Thursday, December 2, 2010
EXPLOSIVE ENCOUNTER: MEMES GO CARTOONS!
As I read through, the changing of the profile picture into a cartoon character was accompanied with a shout out invitation says: "Change your Facebook profile to a cartoon from your childhood and invite your friends to do the same. Until Monday, there should be no human faces on Facebook, but a stash of memories. This is for eliminating violence against children."
My friends commented in my shout out. They we're all encouraging me to change my profile picture into a colorful and fictitious icon. Some says it's fun, a way to loosen up. Some of my friends even suggested which character I might want pasting. And as what the campaign says, putting your favorite cartoon character on your virtual private space is a positive action to not only bring back your sweet childhood memories, but also in advocacy of fighting or eliminating violence against children. Unfortunately, I declined any invitation and didn't change my profile picture. Instead, I set my childhood picture as a lead.
I started researching about the newest meme, the virus that has captured users of the social media. I found out that the new social media game is not even endorsed by any organizations that advocate children rights. However, as one of my friends commented in my Facebook wall, there is a possibility that garnering a massive response by putting a cartoon character as a profile picture could initiate in calling certain organizations or leaders to address the issue of violence inflicted on children. To me, the concept of cartoon characters does not properly complement the advocacy for some reasons.
Before, there were other memes that advocate certain social issues. Remember the time when girls posted "colors" in their status? Soon, we found out that it was an advocacy for breast cancer. On one hand, some causes spread awareness through emblems and ribbons. As I see such previous sample, the current cartoon approach calls for more scrutiny. A highly ideological and commercially constructed icon is used as a platform to address an issue that roots from society's injustices.
Cartoons are part of me, my childhood. They just make me creative and adventurous. In a way, they're part of who I am today. They influenced and shaped my identity. Our identities are made by them. I enjoyed Batibot while some outgrew time with Sesame Street. From this point, the social media activity captures our dependence. Such dependence leads to further analysis.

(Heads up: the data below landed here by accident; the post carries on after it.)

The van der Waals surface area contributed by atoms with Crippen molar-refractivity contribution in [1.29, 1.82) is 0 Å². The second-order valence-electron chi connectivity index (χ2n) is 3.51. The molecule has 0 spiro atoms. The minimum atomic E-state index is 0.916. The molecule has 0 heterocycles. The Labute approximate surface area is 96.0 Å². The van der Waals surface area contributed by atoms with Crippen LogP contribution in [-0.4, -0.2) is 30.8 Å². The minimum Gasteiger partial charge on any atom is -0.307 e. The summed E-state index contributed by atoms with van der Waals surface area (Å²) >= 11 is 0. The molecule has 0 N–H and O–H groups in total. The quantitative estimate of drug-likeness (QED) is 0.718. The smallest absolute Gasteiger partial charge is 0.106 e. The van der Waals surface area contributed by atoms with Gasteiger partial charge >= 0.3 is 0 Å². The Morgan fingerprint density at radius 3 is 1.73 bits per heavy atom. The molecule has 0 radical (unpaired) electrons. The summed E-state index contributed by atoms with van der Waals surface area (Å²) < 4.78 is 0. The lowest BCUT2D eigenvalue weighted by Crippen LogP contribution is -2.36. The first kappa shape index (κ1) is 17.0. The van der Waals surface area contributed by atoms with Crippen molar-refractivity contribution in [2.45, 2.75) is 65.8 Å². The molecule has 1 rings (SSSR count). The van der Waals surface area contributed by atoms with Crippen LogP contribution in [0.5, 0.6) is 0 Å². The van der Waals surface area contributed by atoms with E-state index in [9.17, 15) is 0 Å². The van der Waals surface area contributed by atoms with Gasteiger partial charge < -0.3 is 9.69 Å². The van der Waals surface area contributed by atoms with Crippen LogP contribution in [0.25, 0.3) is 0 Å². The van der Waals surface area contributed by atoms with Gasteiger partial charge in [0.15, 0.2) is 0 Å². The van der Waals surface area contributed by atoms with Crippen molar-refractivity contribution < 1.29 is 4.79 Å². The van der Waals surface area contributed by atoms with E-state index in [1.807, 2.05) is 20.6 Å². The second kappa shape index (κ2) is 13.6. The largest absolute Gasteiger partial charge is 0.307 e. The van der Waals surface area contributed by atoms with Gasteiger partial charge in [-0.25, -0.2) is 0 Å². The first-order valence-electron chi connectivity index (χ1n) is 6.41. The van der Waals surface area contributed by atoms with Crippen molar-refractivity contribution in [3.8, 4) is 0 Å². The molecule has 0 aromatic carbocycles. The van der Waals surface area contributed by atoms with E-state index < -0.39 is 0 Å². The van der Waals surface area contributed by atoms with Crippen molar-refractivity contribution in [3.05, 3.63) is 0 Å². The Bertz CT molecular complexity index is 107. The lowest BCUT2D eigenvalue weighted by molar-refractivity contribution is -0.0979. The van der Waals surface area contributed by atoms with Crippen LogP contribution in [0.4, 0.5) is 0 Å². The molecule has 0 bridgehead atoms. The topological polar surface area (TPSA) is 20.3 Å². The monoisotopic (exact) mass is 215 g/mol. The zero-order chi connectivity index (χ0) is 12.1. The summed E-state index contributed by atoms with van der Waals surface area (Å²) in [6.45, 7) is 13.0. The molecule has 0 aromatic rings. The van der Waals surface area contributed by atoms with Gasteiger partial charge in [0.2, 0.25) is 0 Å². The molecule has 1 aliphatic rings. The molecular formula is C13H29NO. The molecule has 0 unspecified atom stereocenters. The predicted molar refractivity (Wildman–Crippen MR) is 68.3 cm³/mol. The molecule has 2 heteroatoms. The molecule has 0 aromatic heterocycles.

Changing a profile picture to a cartoon character as an initial awareness acttion to eliminate violence against children is simply controversial. Don't hate me for this. And don't look down on people who choose not to jump into the bandwagon and brand them as pathetic or "kill joy" to the cause. Putting in context, there are logical ways on how to look on this new social activity especially on showing the power of mass media constructs or outputs to divide, dictate and unite people.
You might think that I'm too hard on myself especially talking about a subject that should be taken as light and for fun. Apparently, in my opinion, should we anchor a social cause in any forms of communication strategy, we should be more critical and sensitive. Have you ever wondered, why put a cartoon character instead of simply pasting your best and happy childhood photo? Or how about, attaching a ribbon or the emblem of the cause? The options may be explored yet a commercial and escapist icon was adapted. As I'm writing this and as Facebook users change thier profile pictures, the street is filled with kids who are hungry and in pain who may (will) never have the luxury to access social media or even the sheer status of convenience.